Cordyceps is one of the most fabled medicinal mushrooms, and its history of use is colorful. There are old tales of Tibetan herders who noticed their livestock were stronger, more exuberant, and more reproductively sound during the time of year when they grazed on cordyceps. These native Tibetans began using it for themselves and noticed similar effects. They would put it in hot milk or water to create a tonic. Cordyceps stromas (the body of the mushroom) were even given as gifts by Tibetans. The native folk healers used cordyceps for the treatment of a total of 21 different ailments (1). This is a great reference about the traditional use of cordyceps.
The 21 traditional uses for cordyceps sinensis. © Journal of Ayurveda and Integrative Medicine
They supplement with cordyceps to make a high-altitude trudge look easy.
So what is cordyceps? Cordyceps bodies are fairly small, almost resembling a chili pepper, except dark orange, brown, or even black. And the hearsay is true - it is a parasitic fungus and it does overtake a host insect’s (usually a caterpillar) body and grow out of it in a very alien way! This happens only at high altitudes under a number of other special conditions.
It is possible to cultivate cordyceps without a host insect from which to grow out of. Naturealm’s cordyceps are actually grown on a mixture of substrates, one of them being a moth protein powder. This ensures a growing environment with similar conditions to the wild. It provides the cordyceps with some of the same nutrients they require to produce the beneficial compounds like cordycepin. It’s also possible to grow cordyceps on solely rice or grain, but we don’t believe that would yield the same quality or the same concentration of beneficial compounds.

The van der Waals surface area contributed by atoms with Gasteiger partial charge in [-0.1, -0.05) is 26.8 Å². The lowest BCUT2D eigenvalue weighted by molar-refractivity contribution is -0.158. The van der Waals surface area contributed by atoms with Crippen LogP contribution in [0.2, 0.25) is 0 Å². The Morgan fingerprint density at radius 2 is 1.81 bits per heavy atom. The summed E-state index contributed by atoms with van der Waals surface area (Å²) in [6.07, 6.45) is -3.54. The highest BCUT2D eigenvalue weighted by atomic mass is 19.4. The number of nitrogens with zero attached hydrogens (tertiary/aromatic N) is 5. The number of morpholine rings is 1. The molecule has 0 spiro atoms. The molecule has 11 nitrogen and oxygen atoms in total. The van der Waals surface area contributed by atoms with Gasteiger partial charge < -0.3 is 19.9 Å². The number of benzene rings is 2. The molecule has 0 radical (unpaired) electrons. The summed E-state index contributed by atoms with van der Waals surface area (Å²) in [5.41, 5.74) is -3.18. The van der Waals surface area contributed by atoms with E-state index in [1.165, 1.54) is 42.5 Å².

There are around 400 different identified species of cordyceps. The two main species which are used for nutritional supplementation are militaris and sinensis. We don’t know every difference between the two, nor all the ways they affect the body differently, but for all intents and purposes they are similar and can be used interchangeably. One study found that militaris had higher amounts of cordycepin and exopolysaccharides (EPS) than sinensis (2). This may lead to militaris being the superior species of cordyceps for performance, but the overall picture is likely much more complex than the amounts of just two compounds. A rich spectrum of amino acids, peptides, polysaccharides, nucleotides, fatty acids, vitamins, and minerals have all been identified in cordyceps!
Chemical constituents of natural cordyceps. © Journal of Ayurveda and Integrative Medicine
In the mid 1990’s there was speculation that supplementing with cordyceps helped propel Chinese athletes including Wang Junxia and others to crush a number of world records for distance running. Unfortunately the role of the cordyceps in setting those records became unclear as the coach of those athletes, Ma Junren, became known for forcibly doping his athletes. He stated that the incredible abilities of his athletes were due in part to turtle’s blood and caterpillar mushroom, but that was likely an alibi to cover up the doping.
Wang at the 1996 Summer Olympics in Atlanta
So does cordyceps actually improve athletic performance?
There are many different conclusions.
This paper's title blatantly states that supplementation does not improve exercise performance. However, upon digging in, the paper still says that cordyceps sinensis has been shown to have a blood pressure lowering effect and an effect on hepatic energy balance (3). The latter is consistent with this study, which also concluded that cordyceps cicadae, a different species, could be useful in combating kidney disease. The former paper also mentions that cordyceps appeared to lower plasma triglycerides and cholesterol, as well as improving glucose disposal, both huge positives for overall health, if not for exercise performance. Effective glucose disposal can help increase insulin sensitivity, regulate blood sugar, and ultimately fight things like diabetes and obesity. In spite of the paper's dismissive title, it does agree that the findings suggest cordyceps did influence cardiovascular and metabolic systems; the effects just didn't necessarily point to any improvement in athletic performance.
Major pharmacological functions of Cordyceps sinensis. © Journal of Ayurveda and Integrative Medicine